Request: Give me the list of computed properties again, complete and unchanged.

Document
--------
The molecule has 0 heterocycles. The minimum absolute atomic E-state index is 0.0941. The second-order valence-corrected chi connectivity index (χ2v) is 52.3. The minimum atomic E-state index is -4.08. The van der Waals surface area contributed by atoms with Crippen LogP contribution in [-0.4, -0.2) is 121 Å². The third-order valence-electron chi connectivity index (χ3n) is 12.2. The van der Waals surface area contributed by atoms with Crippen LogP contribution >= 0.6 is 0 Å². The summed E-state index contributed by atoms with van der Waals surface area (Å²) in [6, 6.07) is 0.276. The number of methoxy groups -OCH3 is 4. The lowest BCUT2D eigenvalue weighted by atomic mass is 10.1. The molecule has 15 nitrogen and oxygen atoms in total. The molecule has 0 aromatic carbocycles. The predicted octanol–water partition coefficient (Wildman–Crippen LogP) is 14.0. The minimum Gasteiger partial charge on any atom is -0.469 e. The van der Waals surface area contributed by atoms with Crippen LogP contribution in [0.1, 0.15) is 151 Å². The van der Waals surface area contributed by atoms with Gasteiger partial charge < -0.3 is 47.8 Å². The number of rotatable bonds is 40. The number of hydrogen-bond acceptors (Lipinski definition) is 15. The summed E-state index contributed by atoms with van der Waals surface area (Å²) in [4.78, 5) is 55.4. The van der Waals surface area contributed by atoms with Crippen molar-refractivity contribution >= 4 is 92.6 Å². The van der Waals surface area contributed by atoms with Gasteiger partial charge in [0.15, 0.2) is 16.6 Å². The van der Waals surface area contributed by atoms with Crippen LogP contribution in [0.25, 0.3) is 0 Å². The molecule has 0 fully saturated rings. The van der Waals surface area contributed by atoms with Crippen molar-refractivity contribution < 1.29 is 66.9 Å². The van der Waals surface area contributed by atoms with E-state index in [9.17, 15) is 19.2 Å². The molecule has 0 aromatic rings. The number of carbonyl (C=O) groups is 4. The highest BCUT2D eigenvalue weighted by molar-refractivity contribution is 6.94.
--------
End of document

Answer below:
The molecule has 0 heterocycles. The minimum absolute atomic E-state index is 0.0941. The second-order valence-corrected chi connectivity index (χ2v) is 52.3. The minimum atomic E-state index is -4.08. The van der Waals surface area contributed by atoms with Crippen LogP contribution in [-0.4, -0.2) is 121 Å². The third-order valence-electron chi connectivity index (χ3n) is 12.2. The van der Waals surface area contributed by atoms with Crippen LogP contribution >= 0.6 is 0 Å². The summed E-state index contributed by atoms with van der Waals surface area (Å²) in [6, 6.07) is 0.276. The number of methoxy groups -OCH3 is 4. The lowest BCUT2D eigenvalue weighted by atomic mass is 10.1. The molecule has 15 nitrogen and oxygen atoms in total. The molecule has 0 aromatic carbocycles. The predicted octanol–water partition coefficient (Wildman–Crippen LogP) is 14.0. The minimum Gasteiger partial charge on any atom is -0.469 e. The van der Waals surface area contributed by atoms with Crippen LogP contribution in [0.1, 0.15) is 151 Å². The van der Waals surface area contributed by atoms with Gasteiger partial charge < -0.3 is 47.8 Å². The number of rotatable bonds is 40. The number of hydrogen-bond acceptors (Lipinski definition) is 15. The summed E-state index contributed by atoms with van der Waals surface area (Å²) in [4.78, 5) is 55.4. The van der Waals surface area contributed by atoms with Crippen molar-refractivity contribution >= 4 is 92.6 Å². The van der Waals surface area contributed by atoms with Gasteiger partial charge in [0.15, 0.2) is 16.6 Å². The van der Waals surface area contributed by atoms with Crippen LogP contribution in [0.25, 0.3) is 0 Å². The molecule has 0 fully saturated rings. The van der Waals surface area contributed by atoms with Crippen molar-refractivity contribution < 1.29 is 66.9 Å². The van der Waals surface area contributed by atoms with E-state index in [9.17, 15) is 19.2 Å². The molecule has 0 aromatic rings. The number of carbonyl (C=O) groups is 4. The highest BCUT2D eigenvalue weighted by molar-refractivity contribution is 6.94.